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Ophthalmology

According to the World Health Organization, there are approximately 2.2 billion people affected by visual impairment globally. Eye conditions are varied and may have a genetic cause or develop as a result of aging, injury or other health conditions.

Whilst many ocular conditions can be treated effectively, some can only be partially treated or have no treatment at all. Approximately 1 in 2,000 people in the world have an inherited retinal degeneration. For a small percentage of these patients, in particular those with mutations in RPE65, one gene therapy may be a suitable treatment, but for the majority, no effective therapy exists. Similarly, of the 10.4 million people worldwide living with age-related macular degeneration, geographic atrophy, the most severe form of dry age-related macular degeneration, accounts for approximately 5 million cases. Unlike for patients with wet age-related macular degeneration, there is no treatment available for dry age-related macular degeneration. For a number of corneal diseases and the patients affected, corneal transplants can be an effective treatment, however, this option relies on the quality and availability of donor corneal tissue.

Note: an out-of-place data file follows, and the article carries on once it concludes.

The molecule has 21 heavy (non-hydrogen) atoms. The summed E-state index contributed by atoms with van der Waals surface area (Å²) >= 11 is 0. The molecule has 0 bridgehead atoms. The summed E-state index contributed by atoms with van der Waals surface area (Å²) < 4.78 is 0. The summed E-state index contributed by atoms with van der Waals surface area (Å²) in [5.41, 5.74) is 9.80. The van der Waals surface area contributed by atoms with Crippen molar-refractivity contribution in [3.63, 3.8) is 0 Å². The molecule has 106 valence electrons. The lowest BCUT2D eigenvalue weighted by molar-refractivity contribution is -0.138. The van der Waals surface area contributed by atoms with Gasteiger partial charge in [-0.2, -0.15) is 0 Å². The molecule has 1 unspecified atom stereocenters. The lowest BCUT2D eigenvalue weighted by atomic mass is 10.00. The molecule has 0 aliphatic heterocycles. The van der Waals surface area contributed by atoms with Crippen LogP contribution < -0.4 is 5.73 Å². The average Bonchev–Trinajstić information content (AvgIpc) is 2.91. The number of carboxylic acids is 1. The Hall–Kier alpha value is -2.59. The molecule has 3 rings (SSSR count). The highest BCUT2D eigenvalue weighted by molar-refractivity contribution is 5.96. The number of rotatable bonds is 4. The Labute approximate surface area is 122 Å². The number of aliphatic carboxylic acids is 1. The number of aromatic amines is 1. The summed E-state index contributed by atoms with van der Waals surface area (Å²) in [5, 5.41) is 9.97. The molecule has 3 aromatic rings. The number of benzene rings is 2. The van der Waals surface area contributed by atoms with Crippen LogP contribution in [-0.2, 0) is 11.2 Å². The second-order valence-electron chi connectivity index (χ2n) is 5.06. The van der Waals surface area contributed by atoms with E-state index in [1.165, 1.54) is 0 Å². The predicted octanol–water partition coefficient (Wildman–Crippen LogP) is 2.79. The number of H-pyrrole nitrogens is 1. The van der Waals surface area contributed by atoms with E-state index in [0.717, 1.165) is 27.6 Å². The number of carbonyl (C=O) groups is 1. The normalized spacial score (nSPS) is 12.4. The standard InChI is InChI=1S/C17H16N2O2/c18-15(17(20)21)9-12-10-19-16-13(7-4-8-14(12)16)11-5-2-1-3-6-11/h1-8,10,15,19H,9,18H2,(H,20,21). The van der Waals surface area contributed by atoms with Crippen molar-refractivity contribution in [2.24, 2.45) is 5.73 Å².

As an immune-privileged organ, which is easily accessible for the delivery of treatment and for the monitoring of disease, the eye is an ideal candidate for cell and gene therapies. Furthermore, the regulatory approvals of an autologous stem-cell therapy and gene therapy, within the last decade, have paved the way for future cell and gene therapies to achieve market authorization.

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Cell Reprogramming for Ophthalmology

Here we discuss cellular reprogramming in the context of ophthalmology, and in particular, the reprogramming of ocular cell types to support the development of ex vivo transplants and novel in vivo reprogramming therapies for retinal degeneration and other eye conditions.

White Paper
Realizing Retinal Regeneration: How can data-driven in vivo reprogramming be used to treat retinal and optic nerve degeneration?
2020   |   Evdokia Paza, Alice Lightowlers, Tim Landy, Geraint Parfitt
Approximately 1 in 2,000 people worldwide are affected by inherited retinopathies but few treatment options are available for retinal degeneration. The FDA’s 2017 approval of LUXTURNA to treat inherited retinal dege...